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Friday, 11 October, 2002, 06:14 GMT 07:14 UK
Duncan Smith: The Tories are back
Iain and Betsy Duncan Smith after the speech
The Duncan Smiths after the keynote speech

The Tories are on the road back to power, Iain Duncan Smith has told his party conference in Bournemouth.

The Conservative leader, whose keynote address closed the annual gathering, also warned his detractors that he would not waver in his mission to transform his party.

He told Tory representatives: "Go out there and tell the world - the Conservatives are back."


This will be remembered as the week when the Conservatives began the slow, hard road back to power

Iain Duncan Smith
He said his opponents should not underestimate "the determination of the quiet man".

The Tory leader hailed the policies on health, education, housing and crime set out by his frontbench team this week.

He said: "This will be remembered as the week when the Conservatives began the slow, hard road back to power."

He said he would fight for "decency and compassion", adding: "This week we have rediscovered the courage of our convictions."


He acknowledged past mistakes by Conservative governments, saying that while the economy was transformed under Margaret Thatcher, the quality of people's lives had declined in other ways.

He said the party must also learn the lessons of its 1997 election defeat.

And he underlined his quest for "compassionate Conservatism", saying: "We believe that the privileges of the few must be turned into the opportunities of the many.

The speech was warmly received in the hall
"Above all we believe that to build a better society you must trust people."

The Tory leader attacked Labour, saying public services had deteriorated, causing suffering to the poorest and most vulnerable in society.

He said more power should be given to communities to help them shape their lives: "It's time to start trusting people - because it is only by trusting people that we can make Britain work again."

He stressed the importance of families and of providing support through the voluntary sector - with Conservatives "showing compassion without ever feeling that their hearts have to be stitched onto their sleeves".

Mr Duncan Smith said his experience of redundancy and his military background had made him more determined to achieve his goals.

"I've known danger and I've tasted disappointment," he said.

'Quiet man'

"When I say a thing, I mean it. When I set myself a task, I do it.

"When I settle on a course, I stick to it. Do not underestimate the determination of a quiet man.

"I will continue to do what I believe to be right. I am not here to waste my time or yours going through the motions of opposition for the next three years."


Never again can we take the people of Britain for granted

Iain Duncan Smith
In what is acknowledged as being a vital moment in his one-year-old leadership, he conceded that the previous Tory government caused people hurt.

And his message to senior Tories sniping at his leadership was to either get on board or get left behind.

Without naming names, it appears he was targeting the likes of Lord Tebbit, Kenneth Clarke and Michael Heseltine, whose remarks helped give the conference a troubled start.

Hurt and anger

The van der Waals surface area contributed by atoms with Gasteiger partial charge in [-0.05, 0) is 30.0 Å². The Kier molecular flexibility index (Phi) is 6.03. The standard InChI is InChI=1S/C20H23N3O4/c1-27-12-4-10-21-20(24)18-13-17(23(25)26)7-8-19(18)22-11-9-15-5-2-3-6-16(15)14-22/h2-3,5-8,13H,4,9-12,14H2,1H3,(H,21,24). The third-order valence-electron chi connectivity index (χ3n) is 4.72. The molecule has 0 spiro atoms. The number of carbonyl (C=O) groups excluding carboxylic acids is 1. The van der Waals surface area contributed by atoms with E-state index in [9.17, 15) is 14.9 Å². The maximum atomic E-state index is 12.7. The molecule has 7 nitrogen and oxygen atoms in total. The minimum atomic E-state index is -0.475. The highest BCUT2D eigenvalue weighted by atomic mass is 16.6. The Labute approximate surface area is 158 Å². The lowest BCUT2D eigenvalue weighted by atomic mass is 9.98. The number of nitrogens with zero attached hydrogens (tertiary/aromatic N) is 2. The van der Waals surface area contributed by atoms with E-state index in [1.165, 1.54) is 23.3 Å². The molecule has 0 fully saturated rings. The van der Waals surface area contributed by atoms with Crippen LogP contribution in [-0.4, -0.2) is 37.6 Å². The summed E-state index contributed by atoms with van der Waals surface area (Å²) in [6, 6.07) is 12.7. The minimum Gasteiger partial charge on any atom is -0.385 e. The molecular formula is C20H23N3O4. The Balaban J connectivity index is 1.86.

Mr Duncan Smith said that in the 1980s "the challenges changed but we did not change to meet those challenges.

High hopes? Speech is a high-risk strategy
"All of us here want to remember the good things we did and there were many.

"But beyond this hall people too often remember the hurt we caused and the anger they felt.

"Well, I say this to you - never again. Never again can we take the people of Britain for granted.

"Until people see that our party has learned the lessons of 1997, we will go on getting the result of 1997."

Challenge

He added: "The party that I lead will live in the present and prepare for the future.

"So to those who want to re-fight the battles of the past, and to those who want to live in the past, I simply say this - you stay in the past, we are moving on."

The speech followed the over-riding theme of the week in Bournemouth, that the Tories must change by broadening their appeal in order to regain power.

That effort began with policies including plans for a new "tough but caring" law and order programme that would tackle crime while offering intensive rehabilitation for young offenders.

Power

Under the Tories, NHS hospitals would be given powers to raise and invest their own finances.


This week we have rediscovered the courage of our convictions

Iain Duncan Smith
And parents would be given the power to take their children out of failing inner city schools and set up their own.

There are also plans to extend the "right to buy" to housing association properties.

The policies were published before Mr Duncan Smith's speech in a document pointing towards the next election manifesto.

The Tory leader also backed the government's approach to Iraq, saying action against Saddam Hussein must come "before it's too late".

 WATCH/LISTEN
 ON THIS STORY
The BBC's Andrew Marr
"The Tories allowed themselves an eruption of self-belief"
Tory Leader Iain Duncan Smith

George Pascoe-Watson, The Sun
"I thought it was a defining moment for Iain Duncan Smith"
 VOTE RESULTS
Duncan Smith's speech: Were you convinced?

Yes
 35.18% 

No
 64.82% 

4480 Votes Cast

Results are indicative and may not reflect public opinion


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10 Oct 02 | Politics
10 Oct 02 | Politics
10 Oct 02 | Politics
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